Vietnam’s gross domestic product (GDP) grew at the rate of 5.62% in 2014, much higher than the world average of 3.3%, mainly due to increased export activity by the FDI enterprises in the sectors of processing and manufacturing. This was revealed by International Monetary Fund’s (IMF) representative Sanjay Kalra at the Vietnam Economic Review 2014 & 2015 conference held by VPBank, today.
According to him, the exports from Vietnam touched $110 billion mark in the first nine months of the fiscal year. About 66 % of these were generated by enterprises that have set base in Vietnam through the by FDI (foreign direct investment) route. Their contribution to the country’s exports has risen by about 14 % year-on-year.
According to VPBank’s 2014 economic report, the main drivers of economic growth are the processing and the manufacturing sector, which continue attracting investment. With new registered and added capital of $7.7 billion as the end of September, the two sectors accounted for almost 69 percent of total FDI that has come to the country in the first nine months.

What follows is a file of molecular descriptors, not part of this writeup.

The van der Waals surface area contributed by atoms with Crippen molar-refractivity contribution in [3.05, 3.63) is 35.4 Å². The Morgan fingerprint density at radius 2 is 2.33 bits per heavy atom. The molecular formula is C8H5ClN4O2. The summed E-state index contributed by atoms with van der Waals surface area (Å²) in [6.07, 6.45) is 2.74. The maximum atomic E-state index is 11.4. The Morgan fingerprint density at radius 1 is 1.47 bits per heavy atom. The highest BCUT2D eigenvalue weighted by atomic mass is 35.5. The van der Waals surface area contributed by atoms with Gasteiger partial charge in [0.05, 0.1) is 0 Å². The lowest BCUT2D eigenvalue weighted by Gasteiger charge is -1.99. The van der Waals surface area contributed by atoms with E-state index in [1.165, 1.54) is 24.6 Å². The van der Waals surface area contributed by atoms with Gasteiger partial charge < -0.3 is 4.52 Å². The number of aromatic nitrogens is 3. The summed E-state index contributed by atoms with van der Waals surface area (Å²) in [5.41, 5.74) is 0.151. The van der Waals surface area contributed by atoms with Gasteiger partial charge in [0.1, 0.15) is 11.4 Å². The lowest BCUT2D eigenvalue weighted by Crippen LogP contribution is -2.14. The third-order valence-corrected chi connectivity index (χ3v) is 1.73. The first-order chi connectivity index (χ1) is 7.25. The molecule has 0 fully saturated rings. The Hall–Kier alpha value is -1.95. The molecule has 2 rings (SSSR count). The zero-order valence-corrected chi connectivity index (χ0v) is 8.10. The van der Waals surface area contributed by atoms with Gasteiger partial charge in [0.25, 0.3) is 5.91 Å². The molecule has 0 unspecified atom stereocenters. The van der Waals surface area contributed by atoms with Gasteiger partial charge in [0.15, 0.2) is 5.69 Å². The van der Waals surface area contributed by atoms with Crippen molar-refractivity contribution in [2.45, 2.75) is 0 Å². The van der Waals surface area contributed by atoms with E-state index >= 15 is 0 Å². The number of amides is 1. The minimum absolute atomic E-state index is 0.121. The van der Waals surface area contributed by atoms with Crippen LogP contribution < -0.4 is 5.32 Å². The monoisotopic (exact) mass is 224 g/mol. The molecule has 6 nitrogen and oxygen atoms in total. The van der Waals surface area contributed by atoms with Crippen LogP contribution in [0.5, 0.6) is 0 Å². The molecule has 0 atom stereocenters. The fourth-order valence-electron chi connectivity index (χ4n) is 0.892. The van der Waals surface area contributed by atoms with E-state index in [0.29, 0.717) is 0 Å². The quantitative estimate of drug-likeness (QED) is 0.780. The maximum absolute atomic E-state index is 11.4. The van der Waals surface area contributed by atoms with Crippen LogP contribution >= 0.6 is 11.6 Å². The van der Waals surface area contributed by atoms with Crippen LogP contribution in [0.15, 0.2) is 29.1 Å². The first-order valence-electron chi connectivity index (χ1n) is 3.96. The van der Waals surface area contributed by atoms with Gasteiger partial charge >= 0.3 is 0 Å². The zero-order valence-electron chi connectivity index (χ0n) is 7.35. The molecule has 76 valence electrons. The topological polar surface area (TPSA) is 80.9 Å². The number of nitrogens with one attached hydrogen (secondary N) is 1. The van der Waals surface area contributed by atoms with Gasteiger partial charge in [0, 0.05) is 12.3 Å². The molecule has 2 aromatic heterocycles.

The real estate and the construction sectors also got strong FDI flows in 2014. Both the sectors registered a capital inflow of $1.22 billion and $ 612 million, marking an approximate increase of 107% and 319%, respectively (compared to the FDI Inflow in the sectors in the first three quarters, last year).
Although Vietnam’s GDP growth has been higher than the world’s average, it has not reached its maximum capacity, said Kalra, adding that Vietnam’s young demographic can be put to good use to achieve higher growth rate.
Vo Tri Thanh – deputy director of the Central Institute of Economic Management (CIEM) – added that although Vietnam economy had performed well in the first nine months, there are many difficulties ahead, in terms of achieving the Government’s objective of 6.2% growth in the GDP in 2015.
According to him, Vietnamese economy would be able to absorb only around $10 billion of the FDI in 2015. This limitation was mainly due to the lack of quality workforce and complex market condition.
However, the battle to achieve stable economic growth in the following years depended on the government policy, and the banking system. If banks would fund SMEs and startups with lower interest rates, domestic investment would therefore pick up, leading to increase in aggregate demand and supply, which in turns increases Vietnam GDP, he added.
“Vietnam officials should focus on stable rather than rapid economic growth, to achieve a same level growth next year” he said, adding that he was optimistic about economic growth next year due to developments that included signing of 6 free trade agreements (FTAs) with countries like the US, Japan, EU etc.